At Gullfoss, you continue on Road Nr. 35 and drive north. You quickly notice that you are entering a remote area and different terrain. Although the first kilometers are asphalt roads, the rest is a rather rough gravel roads. Just as you drive over the bridge on the river Sandá, you take a turn to the west on the mountain road Nr. F335 Hagavantsvegur. This road is much rougher than Kjalvegur road and is, in the end, by lake Hagavatn and the waterfall Nýifoss, almost a difficult dirt road. It is a road that is under no circumstances for small cars. The whole area by Hagavant and the Waterfall Nýifoss with Langjökulll glacier and the mountain ridge Jarlhettur in the background is spectacular. But different compared to most places you visit in Iceland, as it is a harsh, gray, and cold environment. The lake is colored by the water flowing from under the glacier, and the river and waterfall have this unclean feeling because of all the dirt and clay the stream is carrying. After you drive back and when you are again on Road Nr. 35, you continue deeper into the Highland. When you pass the bridge on the river Hvítá, you should take a turn to Hvítárvatn. A good place to stop and view the glacier Langjökul and the lake. Like Hagavatn, this is a lake or a lagoon by the glacier. It is different than Jökulsárlón and Fjallsárlón that there are no icebergs that fall into the lake.
The Waterfall and the camping site at Ásgarður
As you continue your drive, you will notice the mountain ridge on your right, Kerlingafjöll. This is your next destination. After approximately 16 kilometers of driving farther into the Highland, you turn east on Road Nr. F347. After a few minutes and four kilometers drive, you come to the waterfall Gýgjarfoss. This is one of many spectacular waterfalls in the Highland in Iceland, although few are big tourist attractions. This location is also interesting in the sense that you are now between two glaciers, Langjökull in the west and Hofsjökull in the east. The whole scenery is magnificent but very different from most places. It is not as colorful as the lowland and not as warm. From Gýgjarfoss you continue to Ásgarður, the camping site in Kerlingarfjoll. It is ideal for camping. Here it is recommended to take an afternoon or evening walk to the geothermal pool only a few hundred meters from the camping site.
The grand view and the fascinating rhyolite area with stunning hot spring Hveradalir
The next day you begin the day by driving the short distance to Hveradalir hot spring area. The drive and the road are a bit steep and lead you up to approximately 1000 meters, 3280 feet, in altitude. Here you need a 4WD for better traction and security. The short drive is spectacular, passing a beautiful canyon and enjoying the magnificent scenery of mountains and glaciers. Once you have parked your vehicle, you can take a walk into one of the most beautiful wonderlands in Icelandic nature. If there is one place that is actually exotic in Icelandic nature, it is Hveradalir, and you will understand and feel when you have walked down the steps and stand in the middle of this unique place of color, steam, and boiling clay. We recommend that you spend two to three hours here and walk the many paths and steps to view the many small wonders in the area. It is not a place you want to rush through.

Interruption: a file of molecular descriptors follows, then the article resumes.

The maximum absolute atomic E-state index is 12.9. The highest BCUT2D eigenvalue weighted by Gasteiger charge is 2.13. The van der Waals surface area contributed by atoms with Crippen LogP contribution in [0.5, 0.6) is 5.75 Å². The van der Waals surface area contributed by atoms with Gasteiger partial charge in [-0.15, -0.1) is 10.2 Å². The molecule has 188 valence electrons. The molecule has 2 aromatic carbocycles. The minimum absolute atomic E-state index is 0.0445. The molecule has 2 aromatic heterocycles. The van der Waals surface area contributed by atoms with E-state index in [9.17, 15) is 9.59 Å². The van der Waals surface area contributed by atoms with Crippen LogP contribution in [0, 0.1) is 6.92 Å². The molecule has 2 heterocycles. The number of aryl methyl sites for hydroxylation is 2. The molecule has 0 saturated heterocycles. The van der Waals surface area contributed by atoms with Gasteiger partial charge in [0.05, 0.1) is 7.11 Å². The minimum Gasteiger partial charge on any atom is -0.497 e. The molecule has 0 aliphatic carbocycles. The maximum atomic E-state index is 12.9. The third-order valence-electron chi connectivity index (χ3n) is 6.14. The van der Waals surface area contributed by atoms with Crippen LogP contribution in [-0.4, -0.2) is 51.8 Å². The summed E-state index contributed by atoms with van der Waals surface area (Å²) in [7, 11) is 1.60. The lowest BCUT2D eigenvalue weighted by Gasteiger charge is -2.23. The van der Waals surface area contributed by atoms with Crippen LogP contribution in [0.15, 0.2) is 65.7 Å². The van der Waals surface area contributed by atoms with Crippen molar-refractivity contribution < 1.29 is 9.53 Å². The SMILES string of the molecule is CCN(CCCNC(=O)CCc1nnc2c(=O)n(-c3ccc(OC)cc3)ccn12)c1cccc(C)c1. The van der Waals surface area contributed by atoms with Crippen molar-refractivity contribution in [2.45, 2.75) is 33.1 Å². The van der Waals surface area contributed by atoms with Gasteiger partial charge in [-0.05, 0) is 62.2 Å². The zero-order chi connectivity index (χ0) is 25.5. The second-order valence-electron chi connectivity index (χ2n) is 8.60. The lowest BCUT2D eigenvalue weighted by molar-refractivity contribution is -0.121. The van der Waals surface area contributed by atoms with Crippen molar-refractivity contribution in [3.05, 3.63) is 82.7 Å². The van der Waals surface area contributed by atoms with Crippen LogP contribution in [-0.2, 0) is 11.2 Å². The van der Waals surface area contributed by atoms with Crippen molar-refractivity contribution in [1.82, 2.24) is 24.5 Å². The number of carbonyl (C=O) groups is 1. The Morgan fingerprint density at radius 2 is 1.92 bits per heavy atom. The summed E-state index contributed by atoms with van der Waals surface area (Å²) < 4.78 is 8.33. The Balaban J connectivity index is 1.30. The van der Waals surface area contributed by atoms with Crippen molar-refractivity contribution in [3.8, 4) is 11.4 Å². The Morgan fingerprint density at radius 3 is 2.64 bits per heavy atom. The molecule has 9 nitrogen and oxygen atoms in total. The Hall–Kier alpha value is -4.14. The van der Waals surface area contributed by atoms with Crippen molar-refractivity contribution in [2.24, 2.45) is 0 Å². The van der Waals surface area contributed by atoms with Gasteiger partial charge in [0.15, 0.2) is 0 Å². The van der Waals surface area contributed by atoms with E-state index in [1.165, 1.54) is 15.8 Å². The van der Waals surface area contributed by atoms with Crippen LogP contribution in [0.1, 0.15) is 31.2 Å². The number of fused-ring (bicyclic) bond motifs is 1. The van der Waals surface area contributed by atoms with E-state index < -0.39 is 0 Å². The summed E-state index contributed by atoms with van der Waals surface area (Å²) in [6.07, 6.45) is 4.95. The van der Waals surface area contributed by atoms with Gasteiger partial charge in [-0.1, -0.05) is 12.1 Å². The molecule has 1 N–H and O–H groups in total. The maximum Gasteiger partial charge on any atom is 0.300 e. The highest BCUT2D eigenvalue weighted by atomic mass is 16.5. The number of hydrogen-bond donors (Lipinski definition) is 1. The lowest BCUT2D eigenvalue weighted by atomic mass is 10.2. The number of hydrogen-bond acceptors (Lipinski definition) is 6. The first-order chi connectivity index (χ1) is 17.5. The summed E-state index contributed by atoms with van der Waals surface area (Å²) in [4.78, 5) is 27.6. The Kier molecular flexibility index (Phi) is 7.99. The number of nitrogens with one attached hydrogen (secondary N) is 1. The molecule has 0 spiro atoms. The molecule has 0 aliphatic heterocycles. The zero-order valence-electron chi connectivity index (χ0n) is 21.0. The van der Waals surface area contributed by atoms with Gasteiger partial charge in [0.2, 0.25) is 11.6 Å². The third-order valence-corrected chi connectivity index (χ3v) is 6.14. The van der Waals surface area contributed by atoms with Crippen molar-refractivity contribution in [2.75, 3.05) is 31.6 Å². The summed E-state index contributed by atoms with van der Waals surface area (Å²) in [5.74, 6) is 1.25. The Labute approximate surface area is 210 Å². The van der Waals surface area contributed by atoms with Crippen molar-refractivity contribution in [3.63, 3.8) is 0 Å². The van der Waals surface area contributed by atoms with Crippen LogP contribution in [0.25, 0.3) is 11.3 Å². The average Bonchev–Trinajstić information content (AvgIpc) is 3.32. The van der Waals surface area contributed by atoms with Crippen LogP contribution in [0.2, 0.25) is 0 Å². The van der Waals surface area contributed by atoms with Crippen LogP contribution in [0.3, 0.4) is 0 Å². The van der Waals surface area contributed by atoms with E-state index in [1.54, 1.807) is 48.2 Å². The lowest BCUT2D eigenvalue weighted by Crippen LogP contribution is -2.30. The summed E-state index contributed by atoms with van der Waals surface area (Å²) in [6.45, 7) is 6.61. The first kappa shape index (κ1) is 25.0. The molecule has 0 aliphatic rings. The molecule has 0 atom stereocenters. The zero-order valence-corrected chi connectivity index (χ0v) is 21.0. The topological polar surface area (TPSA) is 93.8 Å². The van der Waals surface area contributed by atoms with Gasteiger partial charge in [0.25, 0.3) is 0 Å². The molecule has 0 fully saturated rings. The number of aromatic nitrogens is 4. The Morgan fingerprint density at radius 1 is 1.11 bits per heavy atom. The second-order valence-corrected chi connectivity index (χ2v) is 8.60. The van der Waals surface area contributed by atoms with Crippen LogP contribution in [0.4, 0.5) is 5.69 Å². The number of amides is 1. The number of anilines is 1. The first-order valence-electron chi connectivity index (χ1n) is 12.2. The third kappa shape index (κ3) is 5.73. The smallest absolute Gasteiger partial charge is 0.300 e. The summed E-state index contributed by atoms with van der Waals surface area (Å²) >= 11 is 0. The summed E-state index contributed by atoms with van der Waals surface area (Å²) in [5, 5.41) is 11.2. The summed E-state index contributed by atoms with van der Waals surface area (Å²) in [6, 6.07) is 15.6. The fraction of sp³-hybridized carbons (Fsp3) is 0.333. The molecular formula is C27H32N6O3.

The Highland and geothermal pool
From Hveradalir and Kerlingarfjöll, you drive the same way back to Road 35 and continue your road trip north. The next stop is Hveravellir, 30 kilometers, approximately 19 miles drive. The scenery is a typical harsh highland scenery of gray sands, mountains with almost no vegetation, and glaciers. Halfway to Hveravellir, you will pass a sign, Beinahóll or Bonehill. The drive to the hill is very slow and only for good jeeps. The hill is part of one of the most chilling and famous stories in Icelandic history, the story of the brothers from the farm Reynisstaðir in Skagafjordur fjord and their travels over this road in the 18th century. Once you reach Hveradalir, you are in for a treat. Here you can dive into one of the most famous geothermal pools in the Highland and also take the time to view and admire the many highly interesting hot springs. And don't forget the "home" of the outlaw Eyvindur and his wife, Halla. There are fine walking paths around the area and many really interesting hot springs.
Organizing the water for hydroelectric power
The drive from Hveravellir to the intersection on Ring Road Nr. 1 in the northern part is about 90 kilometers. Contrary to the southern part, it has more vegetation and as you approach the Ring Road you drive through a morse, in accordance with the name of this area, Auðkúluheiði. This is not a particularly interesting area, nor does it have any particular attractions. Halfway through the road, you pass a large lagoon or a lake, the 5 square kilometer Blöndulón. This is actually a reservoir for the hydroelectric power plant Blönduvikrjun. As you continue, you will also see some other small constructions related to the power plant, and before you start your descent down to the beautiful valley of Blöndudalur you drive by the actual Blanda Power Station. If the Power Station is open, you can go in for a tour and take the highest lift in Iceland, 270 meters down to the three turbines that produce 150 KW of electricity. From the Power Station, you drive through Blöndudalur valley to the Ring Road Nr. 1.